Limited HCBS options also harm families, particularly women, who fill in the caregiving gaps. Today, one in five adults is an unpaid caregiver—approximately 53 million individuals. Sixty-one percent of them report having had to take time off work or reduce their hours to provide care, placing their own economic security at risk. And when older adults have no family available, the only option is moving into a nursing facility to receive care.
New Proposal Could Substantially Improve the HCBS Landscape
A new proposal from HCBS champions in Congress, the HCBS Access Act of 2021 (HAA) would change all of this. The HAA would remove one of the major barriers to care at home and in the community for people with disabilities and for aging adults by transforming HCBS into a Medicaid entitlement. Requiring states to cover HCBS would provide individuals with a meaningful choice at the outset to receive care in the community, without overloading their loved ones.
The HAA also would streamline and simplify eligibility and eliminate the complex and burdensome waiver applications and waiting lists, which lead some individuals, like Angie, to enter nursing facilities because they need the services immediately and don’t have family to help them or money to bridge the gap.
‘When lawmakers created the HCBS system, they did not center the long-term care needs of people of color.’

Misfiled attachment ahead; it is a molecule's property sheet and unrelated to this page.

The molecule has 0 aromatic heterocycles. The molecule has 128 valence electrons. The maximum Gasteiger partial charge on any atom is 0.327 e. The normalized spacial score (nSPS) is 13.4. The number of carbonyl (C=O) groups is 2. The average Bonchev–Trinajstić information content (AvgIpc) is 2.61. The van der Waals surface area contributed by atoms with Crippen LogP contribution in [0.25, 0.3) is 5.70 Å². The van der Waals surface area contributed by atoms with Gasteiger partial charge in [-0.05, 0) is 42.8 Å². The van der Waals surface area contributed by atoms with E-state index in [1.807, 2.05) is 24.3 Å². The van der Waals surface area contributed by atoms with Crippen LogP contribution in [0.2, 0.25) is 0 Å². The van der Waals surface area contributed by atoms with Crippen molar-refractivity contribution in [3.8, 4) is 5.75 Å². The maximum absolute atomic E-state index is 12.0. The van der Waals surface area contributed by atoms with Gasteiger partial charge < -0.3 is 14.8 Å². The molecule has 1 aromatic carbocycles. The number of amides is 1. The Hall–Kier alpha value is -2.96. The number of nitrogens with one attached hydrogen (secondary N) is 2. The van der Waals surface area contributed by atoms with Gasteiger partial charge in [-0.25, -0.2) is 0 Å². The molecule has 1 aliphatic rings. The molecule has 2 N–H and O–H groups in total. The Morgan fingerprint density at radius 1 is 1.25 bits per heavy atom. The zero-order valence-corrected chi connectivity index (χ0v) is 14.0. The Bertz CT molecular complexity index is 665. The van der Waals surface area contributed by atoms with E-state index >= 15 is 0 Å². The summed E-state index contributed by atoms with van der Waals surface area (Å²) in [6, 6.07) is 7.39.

Justice in Aging also sees the HAA as an opportunity to address racial inequities in access to high-quality HCBS. When lawmakers created the HCBS system, they did not center the long-term care needs of people of color, thus embedding and perpetuating existing racial inequities that require the kind of transformation envisioned in the HAA.
Currently, half of states spend twice as much on institutional care for older adults as they do on HCBS, which disproportionately harms low-income communities of color. For example, in Wayne County, Mich., where Angie lives and where there is a greater concentration of older adults of color, there are disproportionately fewer HCBS program enrollment slots available compared to less populated, more white areas of the state.
As we explained in our feedback on the HAA, an equitable system must eliminate this patchwork waiver system, while intentionally expanding services and eligibility to ensure that the needs of older adults of color are being met.
Disparities in HCBS access are most notable for individuals with Alzheimer’s and other dementias, which disproportionately impact Black and Hispanic older adults. At age 80, 75 percent of people with Alzheimer’s and dementia live in nursing homes, compared to just 4 percent of the general population. The HAA could specifically include incentives and set benchmarks to address these inequities in access to HCBS for individuals with Alzheimer’s and dementia.
This transformation of our HCBS system is a long-time coming, but progress is underway. The HAA would build upon the $10 billion in targeted HCBS funding in the American Rescue Plan and the $400 billion investment in the care infrastructure proposed in the American Jobs Plan. Together, these investments would expand services and support the direct care workforce to transform Medicaid HCBS into an equitable system for all older adults and people with disabilities, and the people who care for them.
Gelila Selassie is a staff attorney and Natalie Kean is senior staff attorney, both in JIA’s Washington, DC, office.